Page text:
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Superstars aren’t the only ones we remember

September 9th, 2011 · 5 Comments · Baseball

Kevin PasleyBus Leagues Baseball was soliciting input from their readers recently on why they loved minor league baseball. One of the questions on their short survey was about the first game you remember attending. Mine wasn’t technically a minor league game, though given the level of play of the 1978 Seattle Mariners, the line there is kind of fuzzy.

Of course, so is my memory, understandable, given that we’re talking 33 years ago and I was only 9 years old at the time. We had just moved to Seattle the first week of September. I believe my uncle took me to two games in the Kingdome in the following weeks. I don’t recall anything about the first one, but I remember Kevin Pasley hitting a home run and scoring another run in the second one. Despite his heroics, the M’s came out on the short end of a 9-4 decision against the Texas Rangers.

Thanks to Baseball-Reference.com, I was able to confirm both Pasley’s production, and the score, which somehow stuck in my brain all these years. What I didn’t remember was it was the final game of the season, a dreadful one in which Seattle finished 56-104. Attendance that day was just 5,807. Undoubtedly, we had good seats. The beauty of going to Mariners games in those days was you could move as close to the field as you wanted, regardless of your tickets. I don’t remember anyone ever stopping us from moving down. They were probably just glad to have a few warm bodies around to cut down on the cavernous echo of the dome.

I also didn’t remember that the Mariners faced off against future Hall of Famer Fergie Jenkins that day. He won his 18th game of the season, but this wasn’t one for his scrapbook, as he let up 12 hits in 6.1 innings of work. Against the lowly Mariners. The Rangers had just eight hits on the day, but three of them cleared the left field fence, courtesy of Mike Jorgensen, Bobby Bonds, and Richie Zisk (a future Mariner).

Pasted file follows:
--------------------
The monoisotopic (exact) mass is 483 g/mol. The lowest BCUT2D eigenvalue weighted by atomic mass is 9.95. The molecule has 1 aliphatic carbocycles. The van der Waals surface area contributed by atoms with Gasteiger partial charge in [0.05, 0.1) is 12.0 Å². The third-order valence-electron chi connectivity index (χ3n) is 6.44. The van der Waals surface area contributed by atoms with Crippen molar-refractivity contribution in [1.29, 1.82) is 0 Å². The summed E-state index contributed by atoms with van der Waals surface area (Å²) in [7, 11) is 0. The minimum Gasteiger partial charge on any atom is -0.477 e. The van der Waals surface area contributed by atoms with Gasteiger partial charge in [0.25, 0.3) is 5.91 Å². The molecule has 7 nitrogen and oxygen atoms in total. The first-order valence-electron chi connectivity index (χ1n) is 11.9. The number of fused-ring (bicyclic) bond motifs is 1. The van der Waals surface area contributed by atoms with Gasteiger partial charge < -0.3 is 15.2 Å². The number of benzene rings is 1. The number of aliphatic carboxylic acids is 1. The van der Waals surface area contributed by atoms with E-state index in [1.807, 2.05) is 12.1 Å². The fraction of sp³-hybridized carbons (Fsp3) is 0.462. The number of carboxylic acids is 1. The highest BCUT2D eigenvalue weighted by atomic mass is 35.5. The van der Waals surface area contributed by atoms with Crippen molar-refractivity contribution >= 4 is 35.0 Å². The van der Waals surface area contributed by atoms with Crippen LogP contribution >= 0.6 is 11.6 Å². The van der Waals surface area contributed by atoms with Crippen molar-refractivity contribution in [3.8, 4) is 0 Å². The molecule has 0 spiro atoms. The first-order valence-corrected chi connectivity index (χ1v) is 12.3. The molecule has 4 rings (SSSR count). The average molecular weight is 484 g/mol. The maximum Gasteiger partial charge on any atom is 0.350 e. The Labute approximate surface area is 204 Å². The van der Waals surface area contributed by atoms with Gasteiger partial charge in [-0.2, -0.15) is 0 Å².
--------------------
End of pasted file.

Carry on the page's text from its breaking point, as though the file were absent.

The Rangers were up 9-2 by the time Pasley hit his blast in the bottom of the seventh. Two innings earlier he had doubled and scored on an error, breaking up Jenkins’ shutout. By the eighth inning, he’d earned enough respect that Rangers reliever Paul Mirabella walked him. All of these details have been culled from the box score on Baseball-Reference.com. Again, besides the score and Kevin Pasley, I remembered none of the specifics.

That anything stayed with me at all can be credited to a memory aid in the form of an autographed card from no less a superstar than Pasley himself. His big game excited me enough that I fired off a gushing letter in care of the Mariners. He sent back a small headshot, signed on the front, with a personal message on the reverse:

Note from a hero“Dear James, Thanks for writing. It’s great to know I have such a super fan in Seattle! See you next year. Kevin”

Only I didn’t see him next year. That turned out to be Pasley’s final major league game. I witnessed his only career dinger. In 132 big league at-bats, he hit .254 with seven doubles and nine RBIs. I was there for his highlight reel. He spent the next four seasons bouncing around the upper levels of the minor leagues, finally hanging up his spikes in 1982.